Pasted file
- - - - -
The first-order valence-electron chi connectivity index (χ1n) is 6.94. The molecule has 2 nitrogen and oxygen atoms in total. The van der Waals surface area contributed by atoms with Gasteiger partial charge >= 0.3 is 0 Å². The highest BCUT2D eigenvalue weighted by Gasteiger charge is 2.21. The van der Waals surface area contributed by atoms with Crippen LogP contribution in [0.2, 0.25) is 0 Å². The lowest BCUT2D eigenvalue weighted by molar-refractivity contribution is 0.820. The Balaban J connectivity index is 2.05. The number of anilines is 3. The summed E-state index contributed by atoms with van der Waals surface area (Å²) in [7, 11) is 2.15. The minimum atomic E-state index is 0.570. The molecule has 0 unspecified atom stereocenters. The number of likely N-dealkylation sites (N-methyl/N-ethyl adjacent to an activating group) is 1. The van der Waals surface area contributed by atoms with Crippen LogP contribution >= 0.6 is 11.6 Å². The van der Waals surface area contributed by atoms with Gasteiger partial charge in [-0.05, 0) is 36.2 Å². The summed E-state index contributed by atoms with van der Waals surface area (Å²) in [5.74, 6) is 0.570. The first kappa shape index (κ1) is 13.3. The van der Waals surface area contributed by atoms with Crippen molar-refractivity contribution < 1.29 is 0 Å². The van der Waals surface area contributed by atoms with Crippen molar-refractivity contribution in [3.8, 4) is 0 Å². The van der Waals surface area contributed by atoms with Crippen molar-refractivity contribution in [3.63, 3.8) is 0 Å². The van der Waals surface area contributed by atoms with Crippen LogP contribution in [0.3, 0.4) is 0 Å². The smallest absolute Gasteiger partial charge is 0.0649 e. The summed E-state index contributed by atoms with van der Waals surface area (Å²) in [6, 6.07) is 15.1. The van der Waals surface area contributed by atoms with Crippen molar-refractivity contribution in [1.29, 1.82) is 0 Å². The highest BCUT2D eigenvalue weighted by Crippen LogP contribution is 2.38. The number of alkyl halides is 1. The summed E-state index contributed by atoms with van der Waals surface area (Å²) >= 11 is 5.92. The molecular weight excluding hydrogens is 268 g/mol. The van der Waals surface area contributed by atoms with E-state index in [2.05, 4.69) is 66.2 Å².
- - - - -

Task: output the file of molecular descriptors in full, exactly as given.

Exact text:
The first-order valence-electron chi connectivity index (χ1n) is 6.94. The molecule has 2 nitrogen and oxygen atoms in total. The van der Waals surface area contributed by atoms with Gasteiger partial charge >= 0.3 is 0 Å². The highest BCUT2D eigenvalue weighted by Gasteiger charge is 2.21. The van der Waals surface area contributed by atoms with Crippen LogP contribution in [0.2, 0.25) is 0 Å². The lowest BCUT2D eigenvalue weighted by molar-refractivity contribution is 0.820. The Balaban J connectivity index is 2.05. The number of anilines is 3. The summed E-state index contributed by atoms with van der Waals surface area (Å²) in [7, 11) is 2.15. The minimum atomic E-state index is 0.570. The molecule has 0 unspecified atom stereocenters. The number of likely N-dealkylation sites (N-methyl/N-ethyl adjacent to an activating group) is 1. The van der Waals surface area contributed by atoms with Crippen LogP contribution >= 0.6 is 11.6 Å². The van der Waals surface area contributed by atoms with Gasteiger partial charge in [-0.05, 0) is 36.2 Å². The summed E-state index contributed by atoms with van der Waals surface area (Å²) in [5.74, 6) is 0.570. The first kappa shape index (κ1) is 13.3. The van der Waals surface area contributed by atoms with Crippen molar-refractivity contribution < 1.29 is 0 Å². The van der Waals surface area contributed by atoms with Crippen molar-refractivity contribution in [3.8, 4) is 0 Å². The van der Waals surface area contributed by atoms with Crippen molar-refractivity contribution in [3.63, 3.8) is 0 Å². The van der Waals surface area contributed by atoms with Crippen LogP contribution in [0.3, 0.4) is 0 Å². The smallest absolute Gasteiger partial charge is 0.0649 e. The summed E-state index contributed by atoms with van der Waals surface area (Å²) in [6, 6.07) is 15.1. The van der Waals surface area contributed by atoms with Crippen molar-refractivity contribution in [1.29, 1.82) is 0 Å². The highest BCUT2D eigenvalue weighted by Crippen LogP contribution is 2.38. The number of alkyl halides is 1. The summed E-state index contributed by atoms with van der Waals surface area (Å²) >= 11 is 5.92. The molecular weight excluding hydrogens is 268 g/mol. The van der Waals surface area contributed by atoms with E-state index in [2.05, 4.69) is 66.2 Å².